Marans entered new territory with “Paint Your Wagon,” even though he’s written other musicals and wrote the liner notes for the soon-to-be released cast recording of the Joel Grey-directed, Yiddish-language production of “Fiddler on the Roof.” Muny audiences increasingly welcome new shows, such as “Kinky Boots” and “Matilda.” 

“Paint Your Wagon” isn’t a new-to-Forest Park show like those; it has played the Muny before.

Exactly once. In 1956.

In the musical theater hierarchy, lyricist Alan Jay Lerner and composer Frederick Loewe stand merely a notch below Rodgers and Hammerstein. But “Paint Your Wagon” was never in a class with the L&L megahits “My Fair Lady” and “Camelot.” Not even a haunting song, “They Call the Wind Maria” (pronounced Mariah), was enough to save the 1969 movie version.   

The trouble, everyone always suspected, was the book. Marans thinks so, too. 

When he first looked at “Paint Your Wagon” at a director’s suggestion, Marans felt discouraged.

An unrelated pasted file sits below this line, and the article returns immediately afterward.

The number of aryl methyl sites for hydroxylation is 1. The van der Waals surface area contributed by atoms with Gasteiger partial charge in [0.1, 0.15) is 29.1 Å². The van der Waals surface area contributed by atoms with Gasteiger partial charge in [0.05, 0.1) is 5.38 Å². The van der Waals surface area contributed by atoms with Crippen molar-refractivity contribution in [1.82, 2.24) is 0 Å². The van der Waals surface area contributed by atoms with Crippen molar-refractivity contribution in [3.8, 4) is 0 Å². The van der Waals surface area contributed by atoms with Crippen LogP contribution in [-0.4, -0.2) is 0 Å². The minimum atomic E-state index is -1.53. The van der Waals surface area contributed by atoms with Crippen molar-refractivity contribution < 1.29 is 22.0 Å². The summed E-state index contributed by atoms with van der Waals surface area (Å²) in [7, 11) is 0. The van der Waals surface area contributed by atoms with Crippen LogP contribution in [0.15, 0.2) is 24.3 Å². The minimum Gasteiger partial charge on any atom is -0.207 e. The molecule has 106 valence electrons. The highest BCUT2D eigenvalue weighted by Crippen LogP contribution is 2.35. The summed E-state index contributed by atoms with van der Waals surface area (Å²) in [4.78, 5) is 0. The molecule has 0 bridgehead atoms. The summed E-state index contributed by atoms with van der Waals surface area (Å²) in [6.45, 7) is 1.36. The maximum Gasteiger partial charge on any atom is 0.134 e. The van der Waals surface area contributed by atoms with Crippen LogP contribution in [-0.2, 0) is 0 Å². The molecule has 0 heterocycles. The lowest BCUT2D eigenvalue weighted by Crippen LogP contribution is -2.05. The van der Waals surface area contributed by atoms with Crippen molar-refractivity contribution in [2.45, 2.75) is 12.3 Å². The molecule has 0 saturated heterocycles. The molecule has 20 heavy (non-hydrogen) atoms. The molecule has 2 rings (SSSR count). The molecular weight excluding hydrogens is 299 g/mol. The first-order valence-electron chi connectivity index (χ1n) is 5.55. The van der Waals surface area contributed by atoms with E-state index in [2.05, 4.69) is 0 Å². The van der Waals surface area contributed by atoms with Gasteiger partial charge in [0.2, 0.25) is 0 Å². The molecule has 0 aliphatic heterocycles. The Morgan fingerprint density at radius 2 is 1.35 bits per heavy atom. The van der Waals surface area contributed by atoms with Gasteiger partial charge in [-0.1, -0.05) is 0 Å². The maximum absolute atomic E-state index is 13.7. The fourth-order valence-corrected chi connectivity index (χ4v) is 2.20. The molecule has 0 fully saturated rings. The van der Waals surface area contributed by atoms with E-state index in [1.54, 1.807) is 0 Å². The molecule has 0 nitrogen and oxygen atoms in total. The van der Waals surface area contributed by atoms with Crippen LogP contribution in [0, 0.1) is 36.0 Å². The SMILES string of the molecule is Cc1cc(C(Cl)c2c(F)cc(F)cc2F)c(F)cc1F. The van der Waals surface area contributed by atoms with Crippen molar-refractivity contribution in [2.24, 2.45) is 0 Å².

“I thought there were so many problems, I would have to start from scratch,” he said. “But the Lerner and Loewe (organization) agreed to that. Even when I kept the same names, they aren’t the same characters.”

Apart from the convoluted love story, he points out, “Paint Your Wagon” made it seem “as if all the ’49ers (gold prospectors) were white American men. 

“But in fact, the whole world converged on California. They were all looking for something better.”

The new script, which includes most of the original songs though sometimes in different contexts, as well as a few songs that had been discarded, depicts that multicultural atmosphere. Ben, a Southern widower looking for gold, remains the male lead.